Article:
This one warrants a trigger warning for survived suicide attempt.
After over twenty years of fighting my demons, I had enough. My depression had become treatment-resistant, and bipolar depression is the absolute worst form of this insidious black fog. My brain didn’t care that I had a loving husband and family, that I was finally financially secure, that the stressors in my life had been reduced to a minimum.
I can’t really remember the chain of events, other than the fact that my husband was washing the dishes after dinner, and I walked into the kitchen behind him, grabbed my bottle of Klonopin and my container of blades that I use to slash bread before baking, and walked out the door without him knowing. It was October, it was cold and damp from a recent rain, I was wearing a t-shirt and pajama pants, and I was barefoot. This plan had been brewing in my head for days, I knew exactly how this would work, and I strode out of the house quickly without making a noise. The tears were pouring down my face, the only light outside in rural southern Ohio was the moon, and my brain was on autopilot towards the final destination of peace and quiet…forever. Past the garden, the skeletons of the long-dead corn stalks and tomato cages seemingly pointing the way, straight into the woods. The ground was cold and wet, covered in leaves, the pain of the sticks barely registered. But then I stepped on something sharp and looked down. The moon illuminated the broken bones of some long-dead animal. I could go no further. Pills in one hand, blades in the other, I stood there staring at those bones, wondering if that’s what the searchers would eventually find. The miasma of the insidious beast gripping my brain muted the sounds of gut-wrenching sobs; I didn’t even realize they were coming from me. I have no idea how long I stood there, feeling the black fog enveloping me, not hearing my husband’s voice calling my name. Then his arms were tight around me. “I’ve got you, I’ve got you, I’m not letting go.” Oh I begged him to let go; I was so tired of fighting. But he kept saying the same thing over and over in a very quiet voice while he took the instruments of destruction out of my hands, slowly turned me around and guided me back to the house, blazing with lights. He sat me down on the side of the bed, washed the dirt and leaves from the woods off of my feet with a warm washcloth, and lay down beside me with his arms wrapped tight around my shivering body. “I’ve got you, I’ve got you, I won’t let go.” I fell asleep to that loving lullaby, and in the morning I started all over, one step a time, fighting away the demons once again.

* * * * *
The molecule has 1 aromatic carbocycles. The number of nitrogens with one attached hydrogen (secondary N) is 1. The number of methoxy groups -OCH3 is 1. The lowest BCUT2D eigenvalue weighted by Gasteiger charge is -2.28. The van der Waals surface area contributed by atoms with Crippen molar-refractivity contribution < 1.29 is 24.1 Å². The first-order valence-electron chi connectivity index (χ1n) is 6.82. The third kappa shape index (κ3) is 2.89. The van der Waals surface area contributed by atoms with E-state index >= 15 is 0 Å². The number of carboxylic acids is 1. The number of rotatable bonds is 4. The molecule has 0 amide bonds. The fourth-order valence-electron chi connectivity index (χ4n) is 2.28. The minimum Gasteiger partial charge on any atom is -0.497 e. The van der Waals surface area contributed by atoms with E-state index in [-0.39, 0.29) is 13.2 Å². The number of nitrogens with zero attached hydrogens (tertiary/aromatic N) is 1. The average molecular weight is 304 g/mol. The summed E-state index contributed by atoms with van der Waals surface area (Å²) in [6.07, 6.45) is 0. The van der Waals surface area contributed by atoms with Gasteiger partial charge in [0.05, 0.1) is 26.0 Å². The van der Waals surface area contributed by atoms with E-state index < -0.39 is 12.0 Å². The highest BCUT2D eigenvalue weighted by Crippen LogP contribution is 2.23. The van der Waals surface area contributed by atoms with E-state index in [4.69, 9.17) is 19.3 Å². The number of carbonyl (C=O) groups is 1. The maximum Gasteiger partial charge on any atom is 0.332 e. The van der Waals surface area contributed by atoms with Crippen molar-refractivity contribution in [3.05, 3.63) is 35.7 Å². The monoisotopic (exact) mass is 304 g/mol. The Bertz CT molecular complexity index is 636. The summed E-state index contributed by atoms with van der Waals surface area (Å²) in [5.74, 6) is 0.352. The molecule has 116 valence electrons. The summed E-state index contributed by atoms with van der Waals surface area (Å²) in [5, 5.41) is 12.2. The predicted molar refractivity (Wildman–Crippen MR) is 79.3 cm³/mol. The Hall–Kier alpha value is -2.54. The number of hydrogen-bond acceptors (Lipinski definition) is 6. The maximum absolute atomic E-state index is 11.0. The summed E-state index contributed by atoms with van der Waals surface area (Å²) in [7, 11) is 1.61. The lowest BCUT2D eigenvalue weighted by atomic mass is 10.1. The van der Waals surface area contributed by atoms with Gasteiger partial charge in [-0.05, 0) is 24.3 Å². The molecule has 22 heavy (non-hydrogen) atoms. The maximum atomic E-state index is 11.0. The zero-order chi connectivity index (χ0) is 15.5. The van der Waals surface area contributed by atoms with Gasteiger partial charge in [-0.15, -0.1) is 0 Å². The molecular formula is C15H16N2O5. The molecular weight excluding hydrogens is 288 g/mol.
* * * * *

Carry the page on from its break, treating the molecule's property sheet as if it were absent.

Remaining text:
Those three words, “I’ve got you,” did more for me than “I love you,” “It’s okay,” “Everything will be fine.” That was about five years ago. I still struggle, I still think about disappearing every day, but I don’t…I keep fighting.